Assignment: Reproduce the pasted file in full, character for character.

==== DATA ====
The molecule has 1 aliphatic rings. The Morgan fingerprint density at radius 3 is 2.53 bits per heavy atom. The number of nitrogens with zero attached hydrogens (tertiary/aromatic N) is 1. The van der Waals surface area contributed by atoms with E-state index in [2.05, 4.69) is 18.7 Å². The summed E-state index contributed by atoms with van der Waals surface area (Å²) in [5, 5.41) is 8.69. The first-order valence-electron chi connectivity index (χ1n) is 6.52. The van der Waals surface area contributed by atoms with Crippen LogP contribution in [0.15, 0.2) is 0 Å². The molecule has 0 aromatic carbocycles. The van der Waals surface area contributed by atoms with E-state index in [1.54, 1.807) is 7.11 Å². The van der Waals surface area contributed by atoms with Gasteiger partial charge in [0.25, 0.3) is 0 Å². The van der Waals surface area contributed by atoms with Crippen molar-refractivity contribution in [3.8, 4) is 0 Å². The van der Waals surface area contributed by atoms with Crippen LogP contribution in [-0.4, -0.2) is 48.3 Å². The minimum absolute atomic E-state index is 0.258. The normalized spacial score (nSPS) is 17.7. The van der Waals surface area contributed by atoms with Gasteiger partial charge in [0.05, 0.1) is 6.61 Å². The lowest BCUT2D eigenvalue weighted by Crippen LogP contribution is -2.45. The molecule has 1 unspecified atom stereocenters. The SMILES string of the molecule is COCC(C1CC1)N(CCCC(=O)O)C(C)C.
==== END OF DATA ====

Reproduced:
The molecule has 1 aliphatic rings. The Morgan fingerprint density at radius 3 is 2.53 bits per heavy atom. The number of nitrogens with zero attached hydrogens (tertiary/aromatic N) is 1. The van der Waals surface area contributed by atoms with E-state index in [2.05, 4.69) is 18.7 Å². The summed E-state index contributed by atoms with van der Waals surface area (Å²) in [5, 5.41) is 8.69. The first-order valence-electron chi connectivity index (χ1n) is 6.52. The van der Waals surface area contributed by atoms with Crippen LogP contribution in [0.15, 0.2) is 0 Å². The molecule has 0 aromatic carbocycles. The van der Waals surface area contributed by atoms with E-state index in [1.54, 1.807) is 7.11 Å². The van der Waals surface area contributed by atoms with Gasteiger partial charge in [0.25, 0.3) is 0 Å². The van der Waals surface area contributed by atoms with Crippen molar-refractivity contribution in [3.8, 4) is 0 Å². The van der Waals surface area contributed by atoms with Crippen LogP contribution in [-0.4, -0.2) is 48.3 Å². The minimum absolute atomic E-state index is 0.258. The normalized spacial score (nSPS) is 17.7. The van der Waals surface area contributed by atoms with Gasteiger partial charge in [0.05, 0.1) is 6.61 Å². The lowest BCUT2D eigenvalue weighted by Crippen LogP contribution is -2.45. The molecule has 1 unspecified atom stereocenters. The SMILES string of the molecule is COCC(C1CC1)N(CCCC(=O)O)C(C)C.